“Biscuits?” she asks hopefully, and Margo leads her to the kitchen.

Tea, it turns out, is not at all to Aisling's liking. She likes milk, though, and biscuits. And talking.

“I wasn't sure I could get the sounds right, but I think I've got the hang of it, don't you?” she asks through a mouthful of shortbread.

“I'd say so,” Margo smiles. Aisling's accent is unusual, but Margo has no trouble understanding her. It reminds her of her Ma's.

“We talk about you, you know? Out at home. They said you protect our skins, and I wanted to meet you.”

“Oh,” Margo blinks, surprised. She hadn't really thought the selkies noticed. She certainly hadn't thought they'd noticed enough to talk about her. “Well, I'm just doing the right thing, really.”

She doesn't say It's what anyone would do. They both know that isn't true.

“I was wondering what sort of person would do that, so I left my skin for you to find!” Aisling smiles proudly, and Margo feels her stomach lurch. The skin with the white blaze.

“Aisling, you mustn't leave your skin out where anyone can find it,” she says fiercely. “You must always hide it someplace safe.”

Aisling looks crestfallen.

“I only wanted to be sure,” she says. Her face works like she might cry, and Margo hurriedly leans forward to rest her hand on Aisling's shoulder.

“Oh dear. It's all right,” soothes Margo. “It's only that it really isn't safe. I try and get out once the night is over, and I search the best I can, but you can never tell when someone might get there first. Hiding your skin gives you a chance.”

Aisling tips her head to the side to brush against Margo's hand.

“All right,” she says. “I won't leave it out again.”

Margo sighs in relief.

“Good.”

It isn't long after that Margo offers to fetch Aisling's skin. The selkie woman smooths her hand over the pelt.

“Your clothes,” she says, a bit awkwardly. “Do you want them back now?”

“Just leave them under a rock when you change,” replies Margo. “I'll come by and fetch them later.”

Aisling nods and, surprisingly, hugs Margo tightly. She's warm and smells like the sea, and Margo allows herself a moment to hug her back, to bury her nose in Aisling's dark hair.

“You stay safe now,” she murmurs.

“And you,” replies Aisling.

 

The next month, Margo finds the skin with the white blaze again. It's under a rock this time, and she smiles when she sees it.

Aisling is already at the door when Margo gets back to the house, four new selkie skins in her bag.

“Hello!” she cries, smiling wide as anything.

“Good morning,” says Margo, amused. “Come on in, then.”

Once dressed, Aisling watches as Margo refolds the skins and puts them on the shelves, tacking the matching Polaroids underneath each one. There are eight skins in all, now; the gray is still there. When Margo gets to Aisling's, she pauses.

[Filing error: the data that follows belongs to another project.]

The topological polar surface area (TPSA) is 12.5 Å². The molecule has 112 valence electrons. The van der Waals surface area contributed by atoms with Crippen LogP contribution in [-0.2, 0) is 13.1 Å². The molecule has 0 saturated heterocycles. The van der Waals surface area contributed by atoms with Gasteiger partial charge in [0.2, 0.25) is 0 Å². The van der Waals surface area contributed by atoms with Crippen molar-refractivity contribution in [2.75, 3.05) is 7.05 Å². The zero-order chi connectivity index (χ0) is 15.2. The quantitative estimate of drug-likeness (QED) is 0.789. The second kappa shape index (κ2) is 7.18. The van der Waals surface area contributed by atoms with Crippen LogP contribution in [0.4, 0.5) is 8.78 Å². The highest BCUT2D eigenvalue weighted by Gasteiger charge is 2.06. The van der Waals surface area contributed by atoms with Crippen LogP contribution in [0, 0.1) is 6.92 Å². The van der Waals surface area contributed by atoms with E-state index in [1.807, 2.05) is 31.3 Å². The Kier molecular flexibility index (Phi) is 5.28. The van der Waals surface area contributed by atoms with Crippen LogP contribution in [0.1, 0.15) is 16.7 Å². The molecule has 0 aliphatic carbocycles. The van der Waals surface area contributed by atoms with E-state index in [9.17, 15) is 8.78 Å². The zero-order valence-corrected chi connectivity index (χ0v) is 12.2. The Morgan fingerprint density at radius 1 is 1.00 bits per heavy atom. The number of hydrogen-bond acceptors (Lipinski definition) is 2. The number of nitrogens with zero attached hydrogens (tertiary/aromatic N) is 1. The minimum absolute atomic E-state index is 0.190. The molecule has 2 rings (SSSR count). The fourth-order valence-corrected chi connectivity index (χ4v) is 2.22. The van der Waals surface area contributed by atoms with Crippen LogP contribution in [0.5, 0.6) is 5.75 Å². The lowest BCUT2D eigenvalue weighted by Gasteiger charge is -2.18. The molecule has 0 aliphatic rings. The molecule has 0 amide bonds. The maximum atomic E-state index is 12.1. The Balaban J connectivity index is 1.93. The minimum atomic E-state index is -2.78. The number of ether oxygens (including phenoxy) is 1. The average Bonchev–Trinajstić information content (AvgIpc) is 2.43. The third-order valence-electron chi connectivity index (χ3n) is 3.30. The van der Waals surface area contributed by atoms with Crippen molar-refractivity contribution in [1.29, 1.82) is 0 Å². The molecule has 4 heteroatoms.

“Do you want me to pop it up on the shelf, or would you like it now?” she asks. Aisling bites her lip in thought.

“Can you put it with the coats?” she answers finally.

“Of course.” Margo picks the skin up and takes it back out into the hall, where she rests it on the coat rack over her anorak and windbreaker.

“You know,” says Aisling over her toast, “my mother called you plain, but you're really not.”

Margo nearly chokes on her tea.

“I beg your pardon?”

“You're so bright.” Aisling reaches over and touches Margo's red hair, then the freckles on her cheeks. “And strong, and you have a beautiful smile.”

Margo freezes, caught between wanting to laugh at this beautiful woman complimenting her and caressing her face, and shock at the thought that Aisling might, might, be flirting with her.

“Oh,” she breathes. “I- thank you? You're...I think you're lovely, too.” She stumbles over her words, the way she hasn't since she was fifteen and Alice McCormick kissed her in the school library. Then she laughs, because it's been ten years and several girls since Alice, but apparently she's as weak to a seal woman's charms as anyone.

“Am I?” Aisling looks surprised. She glances down at herself. “I think we all look more or less alike, my sisters and I. I would have thought you'd find us all quite boring.”

It's true, that there is a sameness to the selkies' beauty, with their long dark hair and big liquid eyes and slim bodies, but that doesn't make them any less beautiful. And Aisling...

“You're bright, too,” says Margo.

 

The month after that, Margo nearly shoots a man. Mrs. Kelly had come to collect the gray skin at last, and Mr. Kelly desperately wants her back. Or, failing her, another woman just like her.

“Come now, Margo,” Mr. Kelly pleads. “My girls need a mother.”

“I'm sorry, Mr. Kelly,” says Margo, standing firm over the last sealskin. Aisling's is already in her pack; Margo hopes she's safe. “It's a terrible thing to lose a mother, but it's a worse one enslaving a woman to you like this.”